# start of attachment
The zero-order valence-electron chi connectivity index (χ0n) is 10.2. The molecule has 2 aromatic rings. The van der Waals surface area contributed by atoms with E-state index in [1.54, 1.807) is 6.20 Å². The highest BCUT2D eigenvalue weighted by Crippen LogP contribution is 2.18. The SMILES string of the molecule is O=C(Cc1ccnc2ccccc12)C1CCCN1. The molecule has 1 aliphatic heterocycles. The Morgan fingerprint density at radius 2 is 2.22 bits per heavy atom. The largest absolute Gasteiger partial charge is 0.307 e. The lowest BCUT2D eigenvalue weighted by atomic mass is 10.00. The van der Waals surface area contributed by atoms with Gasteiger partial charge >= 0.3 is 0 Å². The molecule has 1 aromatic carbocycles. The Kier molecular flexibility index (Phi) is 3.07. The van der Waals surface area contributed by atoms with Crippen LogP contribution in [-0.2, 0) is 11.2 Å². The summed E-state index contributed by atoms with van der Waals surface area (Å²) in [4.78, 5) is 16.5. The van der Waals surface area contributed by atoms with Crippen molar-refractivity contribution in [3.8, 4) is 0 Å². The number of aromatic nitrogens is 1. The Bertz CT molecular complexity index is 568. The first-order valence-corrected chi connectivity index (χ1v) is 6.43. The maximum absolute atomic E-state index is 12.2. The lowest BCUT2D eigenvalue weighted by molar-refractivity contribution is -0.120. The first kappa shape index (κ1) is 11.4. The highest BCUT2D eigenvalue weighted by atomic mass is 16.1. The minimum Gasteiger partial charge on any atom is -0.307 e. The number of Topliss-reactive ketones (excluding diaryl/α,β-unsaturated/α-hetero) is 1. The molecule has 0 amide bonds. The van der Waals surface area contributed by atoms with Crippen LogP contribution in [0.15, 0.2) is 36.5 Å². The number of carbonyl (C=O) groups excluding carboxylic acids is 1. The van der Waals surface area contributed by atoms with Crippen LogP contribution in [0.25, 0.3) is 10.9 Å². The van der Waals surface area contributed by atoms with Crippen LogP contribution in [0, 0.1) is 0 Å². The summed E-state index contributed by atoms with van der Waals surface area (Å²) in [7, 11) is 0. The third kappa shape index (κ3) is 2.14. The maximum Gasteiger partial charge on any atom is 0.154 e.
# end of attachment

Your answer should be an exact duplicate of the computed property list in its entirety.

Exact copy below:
The zero-order valence-electron chi connectivity index (χ0n) is 10.2. The molecule has 2 aromatic rings. The van der Waals surface area contributed by atoms with E-state index in [1.54, 1.807) is 6.20 Å². The highest BCUT2D eigenvalue weighted by Crippen LogP contribution is 2.18. The SMILES string of the molecule is O=C(Cc1ccnc2ccccc12)C1CCCN1. The molecule has 1 aliphatic heterocycles. The Morgan fingerprint density at radius 2 is 2.22 bits per heavy atom. The largest absolute Gasteiger partial charge is 0.307 e. The lowest BCUT2D eigenvalue weighted by atomic mass is 10.00. The van der Waals surface area contributed by atoms with Gasteiger partial charge >= 0.3 is 0 Å². The molecule has 1 aromatic carbocycles. The Kier molecular flexibility index (Phi) is 3.07. The van der Waals surface area contributed by atoms with Crippen LogP contribution in [-0.2, 0) is 11.2 Å². The summed E-state index contributed by atoms with van der Waals surface area (Å²) in [4.78, 5) is 16.5. The van der Waals surface area contributed by atoms with Crippen molar-refractivity contribution in [3.8, 4) is 0 Å². The number of aromatic nitrogens is 1. The Bertz CT molecular complexity index is 568. The first-order valence-corrected chi connectivity index (χ1v) is 6.43. The maximum absolute atomic E-state index is 12.2. The lowest BCUT2D eigenvalue weighted by molar-refractivity contribution is -0.120. The first kappa shape index (κ1) is 11.4. The highest BCUT2D eigenvalue weighted by atomic mass is 16.1. The minimum Gasteiger partial charge on any atom is -0.307 e. The number of Topliss-reactive ketones (excluding diaryl/α,β-unsaturated/α-hetero) is 1. The molecule has 0 amide bonds. The van der Waals surface area contributed by atoms with Crippen LogP contribution in [0.15, 0.2) is 36.5 Å². The number of carbonyl (C=O) groups excluding carboxylic acids is 1. The van der Waals surface area contributed by atoms with Crippen LogP contribution in [0.25, 0.3) is 10.9 Å². The van der Waals surface area contributed by atoms with Crippen LogP contribution in [0, 0.1) is 0 Å². The summed E-state index contributed by atoms with van der Waals surface area (Å²) in [7, 11) is 0. The third kappa shape index (κ3) is 2.14. The maximum Gasteiger partial charge on any atom is 0.154 e.